• Terrace of Elephants (a beautiful 300-meter long wall adorned with stunning sculptures of elephants, a 5-headed horse, Khmer warriors, and dancers). 

A single day pass can cost you about $37 and up to $72 for seven days. Now kick up your feet and move to the Banteay Srey Butterfly Centre. This butterfly center is the largest butterfly exhibition in Southeast Asia.

Situated about 25 km from Siem Reap, the butterfly species here include the Lime Butterfly, 5-Barred Swordtail, Great Mormom, Blue Glassy Tiger, and Tailed Jay. 

Day 5

The Tonle Sap Lake, the largest freshwater lake in Southeast Asia, is our next destination. Situated in a portion of this area is the Floating Village. This area is a natural flood zone where locals live in houses on stilts.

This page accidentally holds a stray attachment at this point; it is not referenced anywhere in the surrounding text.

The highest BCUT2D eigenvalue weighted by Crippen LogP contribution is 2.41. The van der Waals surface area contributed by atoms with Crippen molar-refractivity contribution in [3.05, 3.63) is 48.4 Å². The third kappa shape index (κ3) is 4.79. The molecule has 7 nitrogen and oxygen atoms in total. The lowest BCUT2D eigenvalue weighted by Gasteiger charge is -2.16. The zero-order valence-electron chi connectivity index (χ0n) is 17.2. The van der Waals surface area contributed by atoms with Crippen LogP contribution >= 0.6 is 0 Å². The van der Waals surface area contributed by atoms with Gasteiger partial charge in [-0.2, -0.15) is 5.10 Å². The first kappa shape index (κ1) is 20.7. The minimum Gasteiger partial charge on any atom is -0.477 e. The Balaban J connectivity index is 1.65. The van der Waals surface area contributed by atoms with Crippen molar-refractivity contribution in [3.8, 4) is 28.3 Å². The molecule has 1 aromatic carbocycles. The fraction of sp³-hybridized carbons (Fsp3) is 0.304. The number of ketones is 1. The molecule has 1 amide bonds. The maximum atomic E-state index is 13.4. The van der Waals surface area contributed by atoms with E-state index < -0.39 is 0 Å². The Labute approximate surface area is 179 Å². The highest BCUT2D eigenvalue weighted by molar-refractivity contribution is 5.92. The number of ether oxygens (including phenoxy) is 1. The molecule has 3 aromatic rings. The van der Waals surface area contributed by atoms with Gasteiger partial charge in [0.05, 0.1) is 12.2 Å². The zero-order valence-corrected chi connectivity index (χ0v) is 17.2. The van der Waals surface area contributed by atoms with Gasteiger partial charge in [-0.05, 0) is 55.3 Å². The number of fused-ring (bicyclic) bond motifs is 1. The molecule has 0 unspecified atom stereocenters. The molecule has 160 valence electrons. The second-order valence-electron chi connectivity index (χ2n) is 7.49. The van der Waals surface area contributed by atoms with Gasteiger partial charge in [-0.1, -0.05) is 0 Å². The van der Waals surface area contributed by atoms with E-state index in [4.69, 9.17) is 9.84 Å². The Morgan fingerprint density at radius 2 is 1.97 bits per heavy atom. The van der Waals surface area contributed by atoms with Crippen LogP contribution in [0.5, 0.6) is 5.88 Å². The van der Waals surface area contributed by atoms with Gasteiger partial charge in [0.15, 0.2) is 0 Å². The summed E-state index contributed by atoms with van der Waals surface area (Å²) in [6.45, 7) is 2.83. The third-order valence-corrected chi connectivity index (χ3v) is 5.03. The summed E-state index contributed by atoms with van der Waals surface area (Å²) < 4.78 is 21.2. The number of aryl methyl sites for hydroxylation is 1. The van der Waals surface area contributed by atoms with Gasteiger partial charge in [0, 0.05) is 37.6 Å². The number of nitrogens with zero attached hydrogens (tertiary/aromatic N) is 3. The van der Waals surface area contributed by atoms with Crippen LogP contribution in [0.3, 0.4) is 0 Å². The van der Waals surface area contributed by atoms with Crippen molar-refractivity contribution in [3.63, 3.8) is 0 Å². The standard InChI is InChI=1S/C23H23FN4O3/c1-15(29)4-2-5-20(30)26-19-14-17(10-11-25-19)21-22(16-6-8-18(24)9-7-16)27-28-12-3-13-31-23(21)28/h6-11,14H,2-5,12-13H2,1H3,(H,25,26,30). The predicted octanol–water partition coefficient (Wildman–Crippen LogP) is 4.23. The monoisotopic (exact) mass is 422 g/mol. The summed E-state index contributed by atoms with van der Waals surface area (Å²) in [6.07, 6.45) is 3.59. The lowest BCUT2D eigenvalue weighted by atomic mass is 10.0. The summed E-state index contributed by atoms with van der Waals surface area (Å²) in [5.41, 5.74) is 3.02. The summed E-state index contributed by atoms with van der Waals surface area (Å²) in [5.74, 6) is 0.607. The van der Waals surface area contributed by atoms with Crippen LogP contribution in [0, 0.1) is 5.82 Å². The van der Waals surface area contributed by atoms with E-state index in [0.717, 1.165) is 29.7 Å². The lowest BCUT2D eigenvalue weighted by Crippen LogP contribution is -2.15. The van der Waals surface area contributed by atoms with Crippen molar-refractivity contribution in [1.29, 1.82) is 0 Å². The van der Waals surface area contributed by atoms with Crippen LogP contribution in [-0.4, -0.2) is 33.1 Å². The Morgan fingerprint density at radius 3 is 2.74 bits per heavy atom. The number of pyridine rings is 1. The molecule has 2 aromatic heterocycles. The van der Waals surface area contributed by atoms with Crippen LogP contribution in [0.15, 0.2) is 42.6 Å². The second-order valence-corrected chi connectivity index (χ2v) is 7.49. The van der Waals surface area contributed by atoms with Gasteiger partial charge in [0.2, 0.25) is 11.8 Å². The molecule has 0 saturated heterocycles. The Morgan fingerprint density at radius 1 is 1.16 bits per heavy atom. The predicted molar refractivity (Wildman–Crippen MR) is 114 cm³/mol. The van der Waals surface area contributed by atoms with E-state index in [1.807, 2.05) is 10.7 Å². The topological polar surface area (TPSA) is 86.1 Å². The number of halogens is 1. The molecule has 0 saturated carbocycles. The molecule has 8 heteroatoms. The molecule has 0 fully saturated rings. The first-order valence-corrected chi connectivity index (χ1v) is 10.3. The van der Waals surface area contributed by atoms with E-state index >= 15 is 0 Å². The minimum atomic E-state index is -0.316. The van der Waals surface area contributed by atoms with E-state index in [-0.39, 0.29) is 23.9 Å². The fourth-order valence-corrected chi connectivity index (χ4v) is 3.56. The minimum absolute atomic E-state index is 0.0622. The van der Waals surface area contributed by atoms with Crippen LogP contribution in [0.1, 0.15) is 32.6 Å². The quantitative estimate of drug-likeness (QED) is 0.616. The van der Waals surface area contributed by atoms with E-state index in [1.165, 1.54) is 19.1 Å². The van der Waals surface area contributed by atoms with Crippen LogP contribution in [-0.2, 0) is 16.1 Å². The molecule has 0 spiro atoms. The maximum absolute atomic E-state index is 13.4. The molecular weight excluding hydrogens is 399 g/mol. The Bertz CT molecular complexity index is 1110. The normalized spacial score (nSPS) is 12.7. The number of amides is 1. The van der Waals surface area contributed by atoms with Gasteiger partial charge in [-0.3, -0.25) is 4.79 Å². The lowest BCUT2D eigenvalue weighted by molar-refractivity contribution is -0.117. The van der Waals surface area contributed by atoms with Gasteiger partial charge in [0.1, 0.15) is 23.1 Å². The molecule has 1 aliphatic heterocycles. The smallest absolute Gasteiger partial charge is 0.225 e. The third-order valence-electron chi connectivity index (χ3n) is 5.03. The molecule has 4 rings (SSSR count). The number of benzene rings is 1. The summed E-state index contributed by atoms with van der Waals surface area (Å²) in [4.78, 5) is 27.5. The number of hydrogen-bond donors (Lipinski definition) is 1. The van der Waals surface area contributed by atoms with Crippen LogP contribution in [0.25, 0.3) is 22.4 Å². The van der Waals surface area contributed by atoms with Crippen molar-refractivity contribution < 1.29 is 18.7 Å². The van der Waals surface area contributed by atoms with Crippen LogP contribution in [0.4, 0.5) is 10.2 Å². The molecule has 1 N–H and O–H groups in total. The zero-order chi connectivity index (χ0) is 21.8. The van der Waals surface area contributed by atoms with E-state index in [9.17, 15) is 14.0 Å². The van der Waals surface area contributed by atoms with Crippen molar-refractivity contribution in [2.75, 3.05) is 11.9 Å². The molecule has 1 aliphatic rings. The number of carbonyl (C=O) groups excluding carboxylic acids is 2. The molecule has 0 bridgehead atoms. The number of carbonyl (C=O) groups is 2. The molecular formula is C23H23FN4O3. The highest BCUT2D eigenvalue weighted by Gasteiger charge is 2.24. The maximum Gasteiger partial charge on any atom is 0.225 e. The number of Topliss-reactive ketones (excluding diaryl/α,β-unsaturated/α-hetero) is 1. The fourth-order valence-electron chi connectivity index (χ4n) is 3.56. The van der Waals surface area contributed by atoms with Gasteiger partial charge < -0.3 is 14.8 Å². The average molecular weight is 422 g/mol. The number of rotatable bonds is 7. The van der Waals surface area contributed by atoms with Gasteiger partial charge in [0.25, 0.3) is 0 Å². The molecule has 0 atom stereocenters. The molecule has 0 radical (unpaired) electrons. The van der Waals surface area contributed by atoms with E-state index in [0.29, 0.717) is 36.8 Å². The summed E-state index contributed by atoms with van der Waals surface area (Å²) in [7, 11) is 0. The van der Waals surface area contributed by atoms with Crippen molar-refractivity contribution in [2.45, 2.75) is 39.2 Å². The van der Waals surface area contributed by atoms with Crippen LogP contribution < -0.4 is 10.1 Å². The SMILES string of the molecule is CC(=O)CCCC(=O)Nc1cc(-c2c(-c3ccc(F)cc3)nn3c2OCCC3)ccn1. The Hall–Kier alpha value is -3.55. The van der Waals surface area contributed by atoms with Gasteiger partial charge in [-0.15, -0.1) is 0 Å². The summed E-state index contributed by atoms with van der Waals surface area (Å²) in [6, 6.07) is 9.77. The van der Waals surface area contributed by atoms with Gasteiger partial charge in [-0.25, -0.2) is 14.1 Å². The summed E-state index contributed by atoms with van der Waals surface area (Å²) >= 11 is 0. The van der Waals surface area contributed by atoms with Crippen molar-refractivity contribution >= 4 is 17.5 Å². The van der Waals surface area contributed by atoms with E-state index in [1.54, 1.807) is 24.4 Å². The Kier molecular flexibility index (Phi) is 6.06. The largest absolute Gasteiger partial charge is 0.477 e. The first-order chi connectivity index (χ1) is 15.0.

Tonle Sap Lake

Visiting is a great way to immerse yourself in the culture by traveling in traditional wooden boats through the floating communities, seeing the fish farm and the local markets. 

Are you ready for a world-famous circus performance? Yup, you heard us right. Phare, the Cambodian circus, occurs in a small and intimate setting. From the death-defying stunts to unbelievable gymnastics, each performance tells a unique Cambodian folk tale. 

Day 6

The sixth day is for binging on local cuisine. Go on your very own street food tour, sampling the diverse, and honestly weird, Siem Reap cuisine. If you feel a little daring, you can step into the Bug café, where an assortment of insect-inspired meals awaits your palate. From scorpion salads to bug burgers and ant spring rolls, these meals are considered a delicacy there.